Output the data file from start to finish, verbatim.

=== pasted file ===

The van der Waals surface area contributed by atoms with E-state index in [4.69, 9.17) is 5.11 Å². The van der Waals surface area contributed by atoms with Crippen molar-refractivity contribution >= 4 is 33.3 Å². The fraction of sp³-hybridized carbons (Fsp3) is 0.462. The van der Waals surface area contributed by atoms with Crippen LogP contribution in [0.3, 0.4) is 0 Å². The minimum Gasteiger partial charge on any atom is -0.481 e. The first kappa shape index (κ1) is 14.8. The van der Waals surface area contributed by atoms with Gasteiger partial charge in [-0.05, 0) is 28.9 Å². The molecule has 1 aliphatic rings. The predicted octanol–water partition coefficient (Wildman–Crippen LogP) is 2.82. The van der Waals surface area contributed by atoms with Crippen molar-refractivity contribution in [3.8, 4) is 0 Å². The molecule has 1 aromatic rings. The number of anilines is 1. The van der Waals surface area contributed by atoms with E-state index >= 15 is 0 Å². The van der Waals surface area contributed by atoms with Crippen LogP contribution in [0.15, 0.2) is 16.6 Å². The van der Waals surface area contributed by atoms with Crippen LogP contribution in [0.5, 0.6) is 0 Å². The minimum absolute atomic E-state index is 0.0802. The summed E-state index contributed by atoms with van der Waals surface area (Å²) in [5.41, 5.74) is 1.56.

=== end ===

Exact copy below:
The van der Waals surface area contributed by atoms with E-state index in [4.69, 9.17) is 5.11 Å². The van der Waals surface area contributed by atoms with Crippen molar-refractivity contribution >= 4 is 33.3 Å². The fraction of sp³-hybridized carbons (Fsp3) is 0.462. The van der Waals surface area contributed by atoms with Crippen LogP contribution in [0.3, 0.4) is 0 Å². The minimum Gasteiger partial charge on any atom is -0.481 e. The first kappa shape index (κ1) is 14.8. The van der Waals surface area contributed by atoms with Gasteiger partial charge in [-0.05, 0) is 28.9 Å². The molecule has 1 aliphatic rings. The predicted octanol–water partition coefficient (Wildman–Crippen LogP) is 2.82. The van der Waals surface area contributed by atoms with Crippen molar-refractivity contribution in [3.8, 4) is 0 Å². The molecule has 1 aromatic rings. The number of anilines is 1. The van der Waals surface area contributed by atoms with E-state index >= 15 is 0 Å². The van der Waals surface area contributed by atoms with Crippen LogP contribution in [0.15, 0.2) is 16.6 Å². The van der Waals surface area contributed by atoms with Crippen LogP contribution in [0.5, 0.6) is 0 Å². The minimum absolute atomic E-state index is 0.0802. The summed E-state index contributed by atoms with van der Waals surface area (Å²) in [5.41, 5.74) is 1.56.